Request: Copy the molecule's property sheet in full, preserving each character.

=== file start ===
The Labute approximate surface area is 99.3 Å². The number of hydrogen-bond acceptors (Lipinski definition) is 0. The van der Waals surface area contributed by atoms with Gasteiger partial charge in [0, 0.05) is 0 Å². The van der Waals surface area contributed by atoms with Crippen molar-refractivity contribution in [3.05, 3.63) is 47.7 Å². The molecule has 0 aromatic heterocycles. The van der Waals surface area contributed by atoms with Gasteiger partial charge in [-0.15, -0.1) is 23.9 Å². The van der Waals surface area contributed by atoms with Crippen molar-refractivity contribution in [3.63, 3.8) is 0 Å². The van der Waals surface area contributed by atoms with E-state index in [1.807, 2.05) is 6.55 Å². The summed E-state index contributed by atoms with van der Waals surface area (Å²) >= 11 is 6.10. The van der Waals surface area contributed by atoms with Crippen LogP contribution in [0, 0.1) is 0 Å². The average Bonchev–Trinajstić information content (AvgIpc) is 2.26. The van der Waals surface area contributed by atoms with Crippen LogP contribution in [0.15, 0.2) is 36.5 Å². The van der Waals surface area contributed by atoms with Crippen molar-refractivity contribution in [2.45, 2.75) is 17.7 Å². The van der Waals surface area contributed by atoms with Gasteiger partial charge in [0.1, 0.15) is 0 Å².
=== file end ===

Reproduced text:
The Labute approximate surface area is 99.3 Å². The number of hydrogen-bond acceptors (Lipinski definition) is 0. The van der Waals surface area contributed by atoms with Gasteiger partial charge in [0, 0.05) is 0 Å². The van der Waals surface area contributed by atoms with Crippen molar-refractivity contribution in [3.05, 3.63) is 47.7 Å². The molecule has 0 aromatic heterocycles. The van der Waals surface area contributed by atoms with Gasteiger partial charge in [-0.15, -0.1) is 23.9 Å². The van der Waals surface area contributed by atoms with Crippen molar-refractivity contribution in [3.63, 3.8) is 0 Å². The van der Waals surface area contributed by atoms with E-state index in [1.807, 2.05) is 6.55 Å². The summed E-state index contributed by atoms with van der Waals surface area (Å²) >= 11 is 6.10. The van der Waals surface area contributed by atoms with Crippen LogP contribution in [0, 0.1) is 0 Å². The average Bonchev–Trinajstić information content (AvgIpc) is 2.26. The van der Waals surface area contributed by atoms with Crippen LogP contribution in [0.15, 0.2) is 36.5 Å². The van der Waals surface area contributed by atoms with Crippen molar-refractivity contribution in [2.45, 2.75) is 17.7 Å². The van der Waals surface area contributed by atoms with Gasteiger partial charge in [0.1, 0.15) is 0 Å².